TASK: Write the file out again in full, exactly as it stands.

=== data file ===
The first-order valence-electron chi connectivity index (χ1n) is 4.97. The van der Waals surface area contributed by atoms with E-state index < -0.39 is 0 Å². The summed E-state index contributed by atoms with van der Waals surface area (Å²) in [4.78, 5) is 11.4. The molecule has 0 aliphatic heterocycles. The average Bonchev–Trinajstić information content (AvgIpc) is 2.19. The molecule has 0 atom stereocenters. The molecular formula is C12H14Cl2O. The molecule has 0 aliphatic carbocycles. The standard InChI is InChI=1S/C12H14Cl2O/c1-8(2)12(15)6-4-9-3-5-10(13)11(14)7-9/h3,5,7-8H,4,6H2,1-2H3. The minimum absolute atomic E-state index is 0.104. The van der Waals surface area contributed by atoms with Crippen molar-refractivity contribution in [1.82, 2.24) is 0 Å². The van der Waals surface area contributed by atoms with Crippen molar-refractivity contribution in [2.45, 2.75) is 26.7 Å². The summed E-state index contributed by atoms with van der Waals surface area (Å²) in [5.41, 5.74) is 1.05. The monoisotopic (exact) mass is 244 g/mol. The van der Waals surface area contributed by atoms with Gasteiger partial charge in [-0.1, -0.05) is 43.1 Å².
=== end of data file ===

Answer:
The first-order valence-electron chi connectivity index (χ1n) is 4.97. The van der Waals surface area contributed by atoms with E-state index < -0.39 is 0 Å². The summed E-state index contributed by atoms with van der Waals surface area (Å²) in [4.78, 5) is 11.4. The molecule has 0 aliphatic heterocycles. The average Bonchev–Trinajstić information content (AvgIpc) is 2.19. The molecule has 0 atom stereocenters. The molecular formula is C12H14Cl2O. The molecule has 0 aliphatic carbocycles. The standard InChI is InChI=1S/C12H14Cl2O/c1-8(2)12(15)6-4-9-3-5-10(13)11(14)7-9/h3,5,7-8H,4,6H2,1-2H3. The minimum absolute atomic E-state index is 0.104. The van der Waals surface area contributed by atoms with Crippen molar-refractivity contribution in [1.82, 2.24) is 0 Å². The van der Waals surface area contributed by atoms with Crippen molar-refractivity contribution in [2.45, 2.75) is 26.7 Å². The summed E-state index contributed by atoms with van der Waals surface area (Å²) in [5.41, 5.74) is 1.05. The monoisotopic (exact) mass is 244 g/mol. The van der Waals surface area contributed by atoms with Gasteiger partial charge in [-0.1, -0.05) is 43.1 Å².